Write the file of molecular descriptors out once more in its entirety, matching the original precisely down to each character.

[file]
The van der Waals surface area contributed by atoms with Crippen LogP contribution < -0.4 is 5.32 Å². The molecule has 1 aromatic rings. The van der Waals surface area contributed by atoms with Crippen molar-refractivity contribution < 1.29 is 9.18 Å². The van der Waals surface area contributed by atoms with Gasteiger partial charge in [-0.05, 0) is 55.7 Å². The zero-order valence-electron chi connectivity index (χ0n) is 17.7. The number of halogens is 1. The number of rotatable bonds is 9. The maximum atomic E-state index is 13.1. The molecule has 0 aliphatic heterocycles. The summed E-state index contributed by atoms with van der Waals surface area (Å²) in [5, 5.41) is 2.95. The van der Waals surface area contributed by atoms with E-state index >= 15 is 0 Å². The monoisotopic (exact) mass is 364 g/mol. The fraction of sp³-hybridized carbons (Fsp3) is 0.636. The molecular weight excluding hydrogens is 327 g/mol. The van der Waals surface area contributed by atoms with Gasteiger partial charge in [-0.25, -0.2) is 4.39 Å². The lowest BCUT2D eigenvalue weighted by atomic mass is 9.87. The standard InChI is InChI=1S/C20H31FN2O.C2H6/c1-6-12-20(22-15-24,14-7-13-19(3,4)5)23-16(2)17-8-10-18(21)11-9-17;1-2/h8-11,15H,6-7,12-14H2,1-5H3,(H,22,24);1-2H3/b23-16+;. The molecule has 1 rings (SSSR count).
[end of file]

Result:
The van der Waals surface area contributed by atoms with Crippen LogP contribution < -0.4 is 5.32 Å². The molecule has 1 aromatic rings. The van der Waals surface area contributed by atoms with Crippen molar-refractivity contribution < 1.29 is 9.18 Å². The van der Waals surface area contributed by atoms with Gasteiger partial charge in [-0.05, 0) is 55.7 Å². The zero-order valence-electron chi connectivity index (χ0n) is 17.7. The number of halogens is 1. The number of rotatable bonds is 9. The maximum atomic E-state index is 13.1. The molecule has 0 aliphatic heterocycles. The summed E-state index contributed by atoms with van der Waals surface area (Å²) in [5, 5.41) is 2.95. The van der Waals surface area contributed by atoms with E-state index >= 15 is 0 Å². The monoisotopic (exact) mass is 364 g/mol. The fraction of sp³-hybridized carbons (Fsp3) is 0.636. The molecular weight excluding hydrogens is 327 g/mol. The van der Waals surface area contributed by atoms with Gasteiger partial charge in [-0.25, -0.2) is 4.39 Å². The lowest BCUT2D eigenvalue weighted by atomic mass is 9.87. The standard InChI is InChI=1S/C20H31FN2O.C2H6/c1-6-12-20(22-15-24,14-7-13-19(3,4)5)23-16(2)17-8-10-18(21)11-9-17;1-2/h8-11,15H,6-7,12-14H2,1-5H3,(H,22,24);1-2H3/b23-16+;. The molecule has 1 rings (SSSR count).